The cinematography by Charles G. Clarke makes excellent use of the lines the sets provide him with. The film's score (by David Buttolph and Cyril J. Mockridge) is compelling and follows the drama well. The lighting (which is uncredited) alternates between darkly atmospheric and warmly radiant according to the demands of the script. And the Directing by Archie Mayo keeps the story moving at a brisk pace. Most importantly he seems to have encouraged the players to take their characters and flesh them out.
The story, from a novel by Willard Robertson, is a good one. Screenwriter John O'Hara apparently had to change it drastically but he did it well. This is a character driven piece in the truest sense of the word. The people it portrays are flawed. Their stories are never less than compelling. They're strong and weak all at once, kind but selfish, driven by greed but never completely greedy. They're the down and out, the lost souls of society, yet as the film reveals, turn out to be anything but lost. They're characters who can be believed and felt for. Even the worst among them never becomes completely unsympathetic.
The one failing of the picture is that the quality of the sets doesn't match the quality of everything else that was done. It's not entirely the fault of the production crew. This was supposed to be a 'location' shoot but the attack on Pearl Harbour rendered the intended place off limits. After that the Studio had to 'make do', which is exactly what they did. The backdrops that depict the 'coastline' look like what they are. The basic designs are good enough but most of them lack depth. Most of the scenes set near the ocean look as if they were filmed in a tank. And the walkway that leads to the barge where Lupino and Gabin reside is close to laughable. Only the sets that were supposed to depict the indoors are any good.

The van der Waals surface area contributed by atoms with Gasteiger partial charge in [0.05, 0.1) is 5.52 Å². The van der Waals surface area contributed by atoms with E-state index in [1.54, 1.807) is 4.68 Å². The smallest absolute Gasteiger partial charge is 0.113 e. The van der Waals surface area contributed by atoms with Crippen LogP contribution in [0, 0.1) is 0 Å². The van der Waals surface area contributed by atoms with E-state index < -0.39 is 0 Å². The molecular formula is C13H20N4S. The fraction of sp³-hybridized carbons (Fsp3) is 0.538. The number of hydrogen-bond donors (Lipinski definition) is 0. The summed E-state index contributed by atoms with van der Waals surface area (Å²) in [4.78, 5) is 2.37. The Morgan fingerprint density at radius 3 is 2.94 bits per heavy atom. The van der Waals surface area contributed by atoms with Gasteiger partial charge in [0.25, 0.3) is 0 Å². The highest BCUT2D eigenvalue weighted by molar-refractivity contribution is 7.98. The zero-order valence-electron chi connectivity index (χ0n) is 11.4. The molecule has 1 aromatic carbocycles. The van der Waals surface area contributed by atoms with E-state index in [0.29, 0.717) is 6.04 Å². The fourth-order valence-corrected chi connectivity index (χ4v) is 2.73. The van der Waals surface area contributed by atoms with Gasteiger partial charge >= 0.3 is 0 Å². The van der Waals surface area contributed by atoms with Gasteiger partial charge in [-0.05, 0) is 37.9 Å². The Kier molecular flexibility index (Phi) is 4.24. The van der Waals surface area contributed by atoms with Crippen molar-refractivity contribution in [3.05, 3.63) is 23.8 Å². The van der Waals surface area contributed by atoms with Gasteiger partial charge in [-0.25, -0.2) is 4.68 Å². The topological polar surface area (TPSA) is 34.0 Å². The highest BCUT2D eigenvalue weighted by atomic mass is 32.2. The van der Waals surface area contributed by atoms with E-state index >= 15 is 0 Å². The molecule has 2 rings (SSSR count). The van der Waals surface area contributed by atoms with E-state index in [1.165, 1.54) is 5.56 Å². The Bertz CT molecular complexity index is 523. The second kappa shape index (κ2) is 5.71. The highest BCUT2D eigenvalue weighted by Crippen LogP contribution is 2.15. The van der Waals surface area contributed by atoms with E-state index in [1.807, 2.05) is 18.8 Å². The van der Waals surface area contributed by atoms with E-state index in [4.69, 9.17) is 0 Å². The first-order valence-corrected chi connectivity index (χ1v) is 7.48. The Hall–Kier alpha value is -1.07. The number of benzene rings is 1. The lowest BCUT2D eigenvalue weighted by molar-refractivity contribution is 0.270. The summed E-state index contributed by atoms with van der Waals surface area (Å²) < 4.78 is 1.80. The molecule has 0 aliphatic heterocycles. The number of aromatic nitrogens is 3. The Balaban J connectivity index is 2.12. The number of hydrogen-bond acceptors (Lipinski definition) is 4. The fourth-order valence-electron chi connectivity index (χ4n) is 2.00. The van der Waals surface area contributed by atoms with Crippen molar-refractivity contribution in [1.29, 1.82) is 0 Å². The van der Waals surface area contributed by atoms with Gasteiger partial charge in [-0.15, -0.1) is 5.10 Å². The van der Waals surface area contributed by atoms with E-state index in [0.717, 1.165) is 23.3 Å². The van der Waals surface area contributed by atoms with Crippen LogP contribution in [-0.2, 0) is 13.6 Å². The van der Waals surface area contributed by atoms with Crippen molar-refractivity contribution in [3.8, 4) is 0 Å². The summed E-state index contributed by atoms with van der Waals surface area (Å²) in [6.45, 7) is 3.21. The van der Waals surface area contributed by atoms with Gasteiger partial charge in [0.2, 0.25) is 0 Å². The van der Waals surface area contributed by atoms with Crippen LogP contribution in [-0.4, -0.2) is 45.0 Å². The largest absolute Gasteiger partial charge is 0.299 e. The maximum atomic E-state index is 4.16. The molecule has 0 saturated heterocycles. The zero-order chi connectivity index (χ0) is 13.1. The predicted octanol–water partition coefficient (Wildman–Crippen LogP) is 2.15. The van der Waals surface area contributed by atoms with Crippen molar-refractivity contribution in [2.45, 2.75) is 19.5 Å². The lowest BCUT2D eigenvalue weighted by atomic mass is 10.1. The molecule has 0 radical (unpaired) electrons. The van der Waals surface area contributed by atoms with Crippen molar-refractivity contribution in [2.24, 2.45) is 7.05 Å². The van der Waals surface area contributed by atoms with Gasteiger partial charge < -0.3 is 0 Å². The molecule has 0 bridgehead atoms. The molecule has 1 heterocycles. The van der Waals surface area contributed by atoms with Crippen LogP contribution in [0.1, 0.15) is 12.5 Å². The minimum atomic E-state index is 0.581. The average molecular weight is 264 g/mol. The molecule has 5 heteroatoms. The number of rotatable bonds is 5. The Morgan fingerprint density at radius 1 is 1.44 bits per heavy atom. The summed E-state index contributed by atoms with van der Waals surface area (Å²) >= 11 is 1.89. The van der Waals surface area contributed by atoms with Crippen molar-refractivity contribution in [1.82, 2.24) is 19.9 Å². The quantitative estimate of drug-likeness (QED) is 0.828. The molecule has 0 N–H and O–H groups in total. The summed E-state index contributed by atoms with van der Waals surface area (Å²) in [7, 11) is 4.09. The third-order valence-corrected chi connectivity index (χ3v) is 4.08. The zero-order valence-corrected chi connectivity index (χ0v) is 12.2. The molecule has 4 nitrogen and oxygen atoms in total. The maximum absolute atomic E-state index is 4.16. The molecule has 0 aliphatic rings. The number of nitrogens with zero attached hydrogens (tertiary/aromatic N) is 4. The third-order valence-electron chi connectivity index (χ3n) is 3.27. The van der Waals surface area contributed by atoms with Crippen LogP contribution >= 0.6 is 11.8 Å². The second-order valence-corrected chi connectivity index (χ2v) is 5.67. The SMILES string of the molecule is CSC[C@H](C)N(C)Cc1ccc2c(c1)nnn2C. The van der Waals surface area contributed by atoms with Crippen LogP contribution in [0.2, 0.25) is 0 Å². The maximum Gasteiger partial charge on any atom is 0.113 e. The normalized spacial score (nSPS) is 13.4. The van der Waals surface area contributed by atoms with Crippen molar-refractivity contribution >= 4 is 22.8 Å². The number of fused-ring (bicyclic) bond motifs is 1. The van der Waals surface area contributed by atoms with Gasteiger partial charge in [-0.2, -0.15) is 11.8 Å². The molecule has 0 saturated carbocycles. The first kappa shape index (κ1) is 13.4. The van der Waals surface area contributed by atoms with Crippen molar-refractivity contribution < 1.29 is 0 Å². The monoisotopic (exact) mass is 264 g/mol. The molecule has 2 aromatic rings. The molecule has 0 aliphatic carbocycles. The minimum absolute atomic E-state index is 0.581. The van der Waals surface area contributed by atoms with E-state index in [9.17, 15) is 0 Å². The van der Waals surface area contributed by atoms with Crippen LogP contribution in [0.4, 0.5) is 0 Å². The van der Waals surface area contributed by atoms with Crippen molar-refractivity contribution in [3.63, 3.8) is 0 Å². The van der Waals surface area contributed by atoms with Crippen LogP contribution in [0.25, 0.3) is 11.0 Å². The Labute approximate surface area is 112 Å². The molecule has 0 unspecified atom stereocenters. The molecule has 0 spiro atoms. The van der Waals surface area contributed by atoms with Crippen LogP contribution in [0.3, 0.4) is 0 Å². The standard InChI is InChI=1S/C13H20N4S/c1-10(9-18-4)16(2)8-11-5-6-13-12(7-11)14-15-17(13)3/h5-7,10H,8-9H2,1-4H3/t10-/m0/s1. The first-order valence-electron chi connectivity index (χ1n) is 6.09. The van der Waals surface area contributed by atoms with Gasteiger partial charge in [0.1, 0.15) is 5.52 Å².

That said, this is a piece that transcends its failings. The characters come across as real people and their drama could be real. The transfer to DVD is good and the extra's, especially the documentary about the making of the film, are good. It loses a star for the shoddy backdrops but this is one to have."
The sea wall of love
The Queen of Noirs | Santa Clara, CA USA | 11/04/2008
(5 out of 5 stars)
"A lovely, lyrical film about the power of the ties that bind us. I see that it was nominated for an Oscar for cinematography, and it definitely shows.
Bobo (Jean Gabin) is a world traveler, a longshoreman who typically comes in to town and leaves with the tide. He is, unfortunately, a very strong man and a bit of a capricious drinker. Due to these tendencies, he has picked up a ramora fish who is unwilling to let go of his meal ticket. When Bobo goes on a bender and an old man ends up dead, the ramora ("Tiny" played by Thomas Mitchell) tucks this nugget into his nasty little pocket to use against Bobo when the time comes. The time comes in the form of lovely frail Anna (Ida Lupino), saved from drowning. Claude Rains shows up as the conscience and soul of the whole affair. "Nutsy" never sleeps ("Not since 1936. Or was it 1937?") maybe because he doesn't want to miss a second of the gorgeous love story unfolding in front of him.
The early drunk scene is truly odd and revelatory. I said to the King of Noirs "looks like German Expressionism". Little did I know how right that was, as Fritz Lang was replaced as the director. That makes sense with the inclusion of both Claude Rains and Jean Gabin...the whole thing rolls like a gently psychedelic germano-french new wave Noir.
Ida is lovely and the performances are first rate all around. The allegory of the sea wall, with the giant anchors along the top, should be inducing film school theses galore. Excellent. Highly recommended."